In their latest article for The Hill, Professors Victor Hansen and Lawrence Friedman discuss the effectiveness of the American justice system in the years following the 9/11 attacks.


"Amid Allegations of Abuse, Aid Workers Describe Culture of Sexual Misconduct"

Professor Dina Francesca Haynes discusses today's "pervasive culture of sexism and gender inequality" with PBS's Frontline.

Boston 25 News

"25 Investigates: Local challenge to FBI use of child porn site could have national impact"

Professor Victor Hansen discusses the use of contentious evidence in an FBI sting operation.


"Summer Jobs Seen As A Way to Reduce Violence"

According to local experts, including Professor David Siegel, participating in summer programs and employment is an effective way of reducing violence among young people. He discusses further with WGBH.

Boston Herald

"With Brett Kavanaugh, Supreme Court could take aim at gun control laws"

The Boston Herald turned to Professor Lawrence Friedman, a constitutional law expert and frequent commenter on Supreme Court issues, for their story on SCOTUS nominee Judge Brett Kavanaugh and gun control.

U.S. News & World Report

"Classrooms Without Borders"

U.S. News & World Report spoke with professor and immigration law expert Dina Francesca Haynes in their reporting on how school districts support their undocumented students and teachers.

Boston Herald

"Supreme Court to turn right with Justice Kennedy retirement"

With predictions swirling around the fate of the Supreme Court following Justice Anthony Kennedy's retirement, Professor Lawrence Friedman adds his perspective.

Boston Business Journal

"Viewpoint: Supreme Court decision is dangerous and erodes union effectiveness"

According to Professor Monica Teixeira de Sousa, the Supreme Court's decision to rule in favor of Janus in Janus v. AFSCME is dangerous and erodes union effectiveness. She shared her thoughts on the case with the Boston Business Journal.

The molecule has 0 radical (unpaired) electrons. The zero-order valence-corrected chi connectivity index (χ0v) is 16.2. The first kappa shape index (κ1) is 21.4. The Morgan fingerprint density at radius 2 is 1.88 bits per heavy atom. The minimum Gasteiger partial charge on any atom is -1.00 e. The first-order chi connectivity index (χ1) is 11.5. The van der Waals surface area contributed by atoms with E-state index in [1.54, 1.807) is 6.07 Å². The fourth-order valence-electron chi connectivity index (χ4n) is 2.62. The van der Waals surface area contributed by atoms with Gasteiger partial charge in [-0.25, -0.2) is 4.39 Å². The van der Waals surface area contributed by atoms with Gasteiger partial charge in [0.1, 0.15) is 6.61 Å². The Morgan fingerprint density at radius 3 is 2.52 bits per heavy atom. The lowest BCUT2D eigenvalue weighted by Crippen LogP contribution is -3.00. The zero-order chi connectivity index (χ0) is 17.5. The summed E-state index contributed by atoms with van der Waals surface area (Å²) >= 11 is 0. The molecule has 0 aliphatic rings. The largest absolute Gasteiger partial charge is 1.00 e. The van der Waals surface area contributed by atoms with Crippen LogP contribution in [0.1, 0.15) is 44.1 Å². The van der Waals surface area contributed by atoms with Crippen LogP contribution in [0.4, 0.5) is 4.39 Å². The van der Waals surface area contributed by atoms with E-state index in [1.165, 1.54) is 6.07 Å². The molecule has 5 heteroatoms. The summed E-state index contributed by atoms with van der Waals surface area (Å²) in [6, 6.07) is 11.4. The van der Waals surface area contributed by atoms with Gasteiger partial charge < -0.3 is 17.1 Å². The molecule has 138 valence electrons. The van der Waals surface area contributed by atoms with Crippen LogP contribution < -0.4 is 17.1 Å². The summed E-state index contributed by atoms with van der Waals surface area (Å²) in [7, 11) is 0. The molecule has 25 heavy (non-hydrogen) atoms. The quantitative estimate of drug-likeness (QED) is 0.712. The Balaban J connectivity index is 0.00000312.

Yahoo Finance

"Some of the stuff you buy online is about to get more expensive"

Tax law expert Natasha Varyani discusses the Supreme Court’s decision allowing states to tax online retailers, even if they do not have a physical presence in their jurisdiction.

CommonWealth Magazine

"SJC knocks millionaires tax off November ballot"

Professor Lawrence Friedman chimes in on the Massachusetts Supreme Judicial Court’s decision to strike the proposed “millionaires tax” from the 2018 ballot.

The National Law Journal

"Lead Plaintiff in State Street Overbilling Probe Hires Own Counsel but Stays in Case" 

Legal ethics expert Professor Tigran Eldred discusses some of the the differences between state and ABA referral fees. 

The Hill

"In weighing religion versus equality, the Supreme Court takes the cake"

Following the Supreme Court ruling in favor of the baker in the highly publicized Masterpiece Cakeshop v. Colorado case, Professor Lawrence Friedman discusses the constitutionality of the highest court's controversial decision.

CBS Boston

"Attorney For Victims Tries To Block Release Of Child Rapist"

Adjunct Professor Wendy Murphy, an attorney for sexual assault victims, condemned a Massachusetts court decision to free a 70-year-old convicted child rapist and filed a bid to block his release.

WBUR Radio Boston

"ICE Agents Grilled For Arresting, Detaining Immigrants Who Visit Government Offices"

For Radio Boston, Professor Dina Francesca Haynes weighs in on whether federal immigration agents have the right to arrest and/or detain immigrants who visit government offices.